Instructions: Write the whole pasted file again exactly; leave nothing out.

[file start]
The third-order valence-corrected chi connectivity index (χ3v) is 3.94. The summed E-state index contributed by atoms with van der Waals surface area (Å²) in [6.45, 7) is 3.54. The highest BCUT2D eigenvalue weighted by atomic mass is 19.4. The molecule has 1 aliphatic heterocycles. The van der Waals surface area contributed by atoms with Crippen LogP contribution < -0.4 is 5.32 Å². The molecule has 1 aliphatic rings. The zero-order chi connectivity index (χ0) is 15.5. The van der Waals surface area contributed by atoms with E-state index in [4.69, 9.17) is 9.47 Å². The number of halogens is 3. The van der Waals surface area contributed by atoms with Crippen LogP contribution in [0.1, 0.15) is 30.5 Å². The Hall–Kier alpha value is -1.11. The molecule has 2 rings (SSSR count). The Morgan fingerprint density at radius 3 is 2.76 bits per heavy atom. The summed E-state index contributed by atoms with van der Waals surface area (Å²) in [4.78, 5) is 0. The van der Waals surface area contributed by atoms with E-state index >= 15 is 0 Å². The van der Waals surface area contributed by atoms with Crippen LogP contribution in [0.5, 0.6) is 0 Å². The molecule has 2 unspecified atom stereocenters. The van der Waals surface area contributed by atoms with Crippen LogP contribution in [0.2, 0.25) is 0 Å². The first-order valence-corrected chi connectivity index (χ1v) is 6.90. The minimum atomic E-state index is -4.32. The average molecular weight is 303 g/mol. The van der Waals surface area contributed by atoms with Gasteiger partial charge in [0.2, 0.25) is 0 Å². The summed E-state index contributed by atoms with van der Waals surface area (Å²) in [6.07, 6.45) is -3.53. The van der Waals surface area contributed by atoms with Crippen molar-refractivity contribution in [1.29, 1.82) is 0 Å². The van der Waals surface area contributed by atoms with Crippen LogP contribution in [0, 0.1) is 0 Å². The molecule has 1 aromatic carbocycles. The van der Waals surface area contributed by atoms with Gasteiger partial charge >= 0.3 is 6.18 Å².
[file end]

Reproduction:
The third-order valence-corrected chi connectivity index (χ3v) is 3.94. The summed E-state index contributed by atoms with van der Waals surface area (Å²) in [6.45, 7) is 3.54. The highest BCUT2D eigenvalue weighted by atomic mass is 19.4. The molecule has 1 aliphatic heterocycles. The van der Waals surface area contributed by atoms with Crippen LogP contribution < -0.4 is 5.32 Å². The molecule has 1 aliphatic rings. The zero-order chi connectivity index (χ0) is 15.5. The van der Waals surface area contributed by atoms with E-state index in [4.69, 9.17) is 9.47 Å². The number of halogens is 3. The van der Waals surface area contributed by atoms with Crippen LogP contribution in [0.1, 0.15) is 30.5 Å². The Hall–Kier alpha value is -1.11. The molecule has 2 rings (SSSR count). The Morgan fingerprint density at radius 3 is 2.76 bits per heavy atom. The summed E-state index contributed by atoms with van der Waals surface area (Å²) in [4.78, 5) is 0. The van der Waals surface area contributed by atoms with E-state index >= 15 is 0 Å². The van der Waals surface area contributed by atoms with Crippen LogP contribution in [0.5, 0.6) is 0 Å². The molecule has 2 unspecified atom stereocenters. The van der Waals surface area contributed by atoms with Crippen LogP contribution in [0.2, 0.25) is 0 Å². The first-order valence-corrected chi connectivity index (χ1v) is 6.90. The minimum atomic E-state index is -4.32. The average molecular weight is 303 g/mol. The van der Waals surface area contributed by atoms with Gasteiger partial charge in [0.2, 0.25) is 0 Å². The summed E-state index contributed by atoms with van der Waals surface area (Å²) in [6.07, 6.45) is -3.53. The van der Waals surface area contributed by atoms with Crippen molar-refractivity contribution in [1.29, 1.82) is 0 Å². The van der Waals surface area contributed by atoms with Crippen LogP contribution in [0, 0.1) is 0 Å². The molecule has 1 aromatic carbocycles. The van der Waals surface area contributed by atoms with Gasteiger partial charge >= 0.3 is 6.18 Å².